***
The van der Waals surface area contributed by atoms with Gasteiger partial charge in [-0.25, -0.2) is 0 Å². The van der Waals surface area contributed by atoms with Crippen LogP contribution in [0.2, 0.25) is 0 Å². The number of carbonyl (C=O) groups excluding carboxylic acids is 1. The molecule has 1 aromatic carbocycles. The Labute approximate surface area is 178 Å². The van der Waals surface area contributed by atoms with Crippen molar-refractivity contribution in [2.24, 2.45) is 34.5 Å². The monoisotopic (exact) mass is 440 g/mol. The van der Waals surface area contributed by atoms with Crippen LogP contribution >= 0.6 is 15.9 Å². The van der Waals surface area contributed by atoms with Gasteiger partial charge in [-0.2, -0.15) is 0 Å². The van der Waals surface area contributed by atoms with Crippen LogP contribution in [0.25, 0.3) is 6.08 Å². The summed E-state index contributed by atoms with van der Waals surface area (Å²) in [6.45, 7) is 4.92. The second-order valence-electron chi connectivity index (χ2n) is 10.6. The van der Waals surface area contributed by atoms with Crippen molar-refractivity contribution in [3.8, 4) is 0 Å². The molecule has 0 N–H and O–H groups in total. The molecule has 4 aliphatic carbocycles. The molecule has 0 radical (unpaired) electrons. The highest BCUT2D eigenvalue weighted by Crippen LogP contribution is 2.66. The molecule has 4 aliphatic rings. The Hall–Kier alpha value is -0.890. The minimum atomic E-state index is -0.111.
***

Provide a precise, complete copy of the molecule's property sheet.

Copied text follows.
The van der Waals surface area contributed by atoms with Gasteiger partial charge in [-0.25, -0.2) is 0 Å². The van der Waals surface area contributed by atoms with Crippen LogP contribution in [0.2, 0.25) is 0 Å². The number of carbonyl (C=O) groups excluding carboxylic acids is 1. The molecule has 1 aromatic carbocycles. The Labute approximate surface area is 178 Å². The van der Waals surface area contributed by atoms with Crippen molar-refractivity contribution in [2.24, 2.45) is 34.5 Å². The monoisotopic (exact) mass is 440 g/mol. The van der Waals surface area contributed by atoms with Crippen LogP contribution >= 0.6 is 15.9 Å². The van der Waals surface area contributed by atoms with Gasteiger partial charge in [-0.2, -0.15) is 0 Å². The van der Waals surface area contributed by atoms with Crippen LogP contribution in [0.25, 0.3) is 6.08 Å². The summed E-state index contributed by atoms with van der Waals surface area (Å²) in [6.45, 7) is 4.92. The second-order valence-electron chi connectivity index (χ2n) is 10.6. The van der Waals surface area contributed by atoms with Crippen molar-refractivity contribution in [3.8, 4) is 0 Å². The molecule has 0 N–H and O–H groups in total. The molecule has 4 aliphatic carbocycles. The molecule has 0 radical (unpaired) electrons. The highest BCUT2D eigenvalue weighted by Crippen LogP contribution is 2.66. The molecule has 4 aliphatic rings. The Hall–Kier alpha value is -0.890. The minimum atomic E-state index is -0.111.